With slick sidewalks and driveways, some of us will have the unfortunate experience of a slip and fall on ice this winter. Slips, trips, and falls are more frequent due to the weather and icy conditions. Back injuries from falling on ice are likely to occur. So what can you do to prevent these accidents and what course of action should you take if a slip on the ice results in a hurt back?
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Preventing Slips & Falls on the Ice
The most effective way to prevent falling on the ice is to wear appropriate footwear. A good pair of snow boots not only helps keep your feet warm, but the rubber on the soles is often designed to provide more traction in slick conditions. These boots keep you far steadier than you would be in your average tennis or dress shoes. Also, if you do happen to lose your footing, calf- or knee-high boots will help keep you from rolling an ankle.
If you don’t have snow boots, there are several traction devices available that fit over your shoes to provide extra grip for icy surfaces. Even if you do have snow boots, the extra traction may be helpful in really slick conditions.
While the extra traction of snow boots will help with solid footing, its not the only thing that can keep you on your feet. You should also adjust your gait and walking style for the icy conditions. Try taking shorter steps to start with and to land on as much of your foot as possible. Landing with your heel doesn’t provide as much contact between the rubber of your shoes and the ice, which often leads to lost traction and a painful fall. Landing with the flat of your foot after a small step provides maximum stability on icy surfaces.
When Falling is More than a Tumble – Back & Neck Pain from Falling on Ice
Most of the injuries we sustain from slips and falls involve the deep muscles of our backs. Losing your balance on a slick or icy surface triggers a reflex to prevent you from falling. In this case, you may experience acute strain that may feel like you pulled your back but is in reality an injury of your muscles. Signs and symptoms of a lower back muscle strain include tenderness, stiffness, and pain described as either dull, achy, or occasionally sharp with certain movements. For this type of pain, rest should be your first option. Over the next couple of days, try to take it easy on your back. If you feel able, try some gentle stretches to test your range of motion and the severity of your pain.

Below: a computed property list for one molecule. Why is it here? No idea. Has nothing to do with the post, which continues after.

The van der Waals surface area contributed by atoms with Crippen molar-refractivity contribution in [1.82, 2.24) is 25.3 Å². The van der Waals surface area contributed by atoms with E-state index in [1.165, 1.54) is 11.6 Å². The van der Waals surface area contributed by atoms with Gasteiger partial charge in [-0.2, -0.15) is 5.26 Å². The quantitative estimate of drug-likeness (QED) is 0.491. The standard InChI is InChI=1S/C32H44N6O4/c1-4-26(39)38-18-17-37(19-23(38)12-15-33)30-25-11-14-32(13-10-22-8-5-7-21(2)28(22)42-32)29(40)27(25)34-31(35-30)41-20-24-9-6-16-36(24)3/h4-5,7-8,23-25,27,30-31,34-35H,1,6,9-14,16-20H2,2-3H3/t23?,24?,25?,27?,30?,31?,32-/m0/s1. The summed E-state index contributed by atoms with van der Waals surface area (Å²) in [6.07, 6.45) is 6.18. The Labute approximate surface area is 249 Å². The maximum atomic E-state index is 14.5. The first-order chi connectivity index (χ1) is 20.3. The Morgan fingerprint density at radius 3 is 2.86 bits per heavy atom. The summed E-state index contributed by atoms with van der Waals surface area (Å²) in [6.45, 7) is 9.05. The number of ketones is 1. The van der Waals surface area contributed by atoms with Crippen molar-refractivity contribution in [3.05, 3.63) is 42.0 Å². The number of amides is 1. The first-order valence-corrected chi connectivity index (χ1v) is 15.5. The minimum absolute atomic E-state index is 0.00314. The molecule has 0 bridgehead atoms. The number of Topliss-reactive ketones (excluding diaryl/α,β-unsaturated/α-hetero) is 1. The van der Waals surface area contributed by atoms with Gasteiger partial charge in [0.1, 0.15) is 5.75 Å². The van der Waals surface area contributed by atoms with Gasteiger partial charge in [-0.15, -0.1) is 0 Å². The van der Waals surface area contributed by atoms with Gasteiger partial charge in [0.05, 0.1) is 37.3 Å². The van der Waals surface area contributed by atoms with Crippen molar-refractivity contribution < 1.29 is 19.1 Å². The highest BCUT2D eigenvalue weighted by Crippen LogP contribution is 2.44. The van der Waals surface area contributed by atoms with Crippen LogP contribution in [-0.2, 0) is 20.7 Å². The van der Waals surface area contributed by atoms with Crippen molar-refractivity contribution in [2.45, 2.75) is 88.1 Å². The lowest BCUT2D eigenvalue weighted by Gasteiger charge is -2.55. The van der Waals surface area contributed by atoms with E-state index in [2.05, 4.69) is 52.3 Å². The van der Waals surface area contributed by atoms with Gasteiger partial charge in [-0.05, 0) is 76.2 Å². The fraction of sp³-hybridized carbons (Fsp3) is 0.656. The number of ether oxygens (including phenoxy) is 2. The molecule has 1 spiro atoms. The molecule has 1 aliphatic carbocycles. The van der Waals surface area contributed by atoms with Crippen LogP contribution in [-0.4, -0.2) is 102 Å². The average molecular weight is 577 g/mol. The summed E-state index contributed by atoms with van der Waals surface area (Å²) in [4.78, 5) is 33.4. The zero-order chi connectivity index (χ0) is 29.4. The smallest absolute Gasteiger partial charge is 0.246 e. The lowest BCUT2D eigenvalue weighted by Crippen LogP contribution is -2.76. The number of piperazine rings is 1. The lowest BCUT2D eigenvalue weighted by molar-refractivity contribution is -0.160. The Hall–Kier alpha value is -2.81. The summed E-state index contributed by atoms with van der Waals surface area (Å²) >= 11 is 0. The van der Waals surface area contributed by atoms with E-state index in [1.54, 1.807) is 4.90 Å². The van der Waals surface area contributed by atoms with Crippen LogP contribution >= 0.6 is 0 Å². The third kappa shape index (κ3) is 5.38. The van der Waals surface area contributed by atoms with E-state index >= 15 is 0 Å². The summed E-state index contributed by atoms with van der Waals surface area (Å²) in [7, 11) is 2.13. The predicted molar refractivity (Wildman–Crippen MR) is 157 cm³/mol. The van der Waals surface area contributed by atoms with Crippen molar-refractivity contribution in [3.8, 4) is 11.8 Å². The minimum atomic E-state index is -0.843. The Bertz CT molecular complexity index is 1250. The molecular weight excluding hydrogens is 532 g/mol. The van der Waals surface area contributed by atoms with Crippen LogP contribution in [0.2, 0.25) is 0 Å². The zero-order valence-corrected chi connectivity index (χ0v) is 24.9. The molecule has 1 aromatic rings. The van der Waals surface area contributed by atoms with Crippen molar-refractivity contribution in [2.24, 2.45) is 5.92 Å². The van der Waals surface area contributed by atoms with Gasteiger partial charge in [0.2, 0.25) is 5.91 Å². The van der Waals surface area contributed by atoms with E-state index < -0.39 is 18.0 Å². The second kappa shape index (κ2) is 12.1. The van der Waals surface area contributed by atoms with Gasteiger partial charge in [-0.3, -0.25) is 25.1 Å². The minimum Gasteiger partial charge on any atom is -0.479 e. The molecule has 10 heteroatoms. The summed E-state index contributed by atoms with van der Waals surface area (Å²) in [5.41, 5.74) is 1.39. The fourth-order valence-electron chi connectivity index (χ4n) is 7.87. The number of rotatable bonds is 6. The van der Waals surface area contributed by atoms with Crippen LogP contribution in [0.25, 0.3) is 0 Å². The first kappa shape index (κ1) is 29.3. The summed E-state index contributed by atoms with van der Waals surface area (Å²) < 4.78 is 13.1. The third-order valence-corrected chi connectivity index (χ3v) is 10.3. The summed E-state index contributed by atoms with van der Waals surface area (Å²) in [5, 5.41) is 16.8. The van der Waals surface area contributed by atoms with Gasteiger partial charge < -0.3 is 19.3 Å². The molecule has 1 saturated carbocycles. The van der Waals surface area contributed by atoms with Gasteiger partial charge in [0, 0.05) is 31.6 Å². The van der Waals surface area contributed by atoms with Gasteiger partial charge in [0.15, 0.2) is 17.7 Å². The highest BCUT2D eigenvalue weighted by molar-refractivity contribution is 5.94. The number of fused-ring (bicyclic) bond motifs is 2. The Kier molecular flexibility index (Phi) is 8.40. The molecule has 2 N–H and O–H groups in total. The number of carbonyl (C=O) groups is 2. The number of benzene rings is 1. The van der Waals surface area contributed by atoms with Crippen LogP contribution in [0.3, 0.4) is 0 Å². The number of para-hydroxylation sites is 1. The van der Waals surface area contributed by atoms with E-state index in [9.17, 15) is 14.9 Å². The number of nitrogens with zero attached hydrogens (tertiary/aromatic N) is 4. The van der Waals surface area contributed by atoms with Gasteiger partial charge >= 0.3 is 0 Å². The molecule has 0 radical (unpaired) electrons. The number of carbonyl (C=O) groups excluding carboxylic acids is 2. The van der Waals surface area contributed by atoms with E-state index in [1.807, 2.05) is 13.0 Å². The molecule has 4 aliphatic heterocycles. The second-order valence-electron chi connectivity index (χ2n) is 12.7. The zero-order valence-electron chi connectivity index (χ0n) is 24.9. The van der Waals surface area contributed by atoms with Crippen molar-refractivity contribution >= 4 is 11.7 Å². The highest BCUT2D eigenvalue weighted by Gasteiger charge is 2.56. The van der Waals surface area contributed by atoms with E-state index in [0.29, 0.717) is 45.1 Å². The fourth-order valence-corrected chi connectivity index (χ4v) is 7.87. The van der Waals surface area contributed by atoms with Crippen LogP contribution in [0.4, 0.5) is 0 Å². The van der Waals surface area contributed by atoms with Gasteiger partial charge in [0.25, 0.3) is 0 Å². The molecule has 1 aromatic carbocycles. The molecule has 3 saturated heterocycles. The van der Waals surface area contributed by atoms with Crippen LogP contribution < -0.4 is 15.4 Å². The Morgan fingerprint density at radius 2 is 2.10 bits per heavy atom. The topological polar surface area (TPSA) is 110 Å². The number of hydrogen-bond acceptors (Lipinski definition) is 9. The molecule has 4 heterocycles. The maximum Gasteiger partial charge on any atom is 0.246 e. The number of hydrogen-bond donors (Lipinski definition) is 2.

When your body reflexively tries to protect itself during a far, the postural muscles within your spine and core tense up. This tensing and the resulting impact can damage spinal muscle fibers and in some cases may lead to misalignments of vertebral joints or disc injuries (herniation or bulge). In this way, you can “pull” your lower back even if you manage to keep yourself from falling.
If you fall on your back and experience severe pain that makes breathing or standing difficult, you should have a thorough examination by a healthcare professional immediately. If you experience any of the following symptoms, or your pain lasts more than a few days, call us for an evaluation. We can usually see you the same day you call.
- Difficulty breathing or standing
- Pain while sitting
- Pain radiating down your leg when trying to straighten your knee
- Risk factors such as osteoporosis
If you’re worried that you may have seriously hurt yourself, have a medical professional like our SpineOne doctors evaluate you for spinal injuries. The treatment plans we offer for acute injuries are minimally-invasive alternatives to ongoing medication regimens, and are designed to alleviate your pain so you can maintain an ongoing wellness program.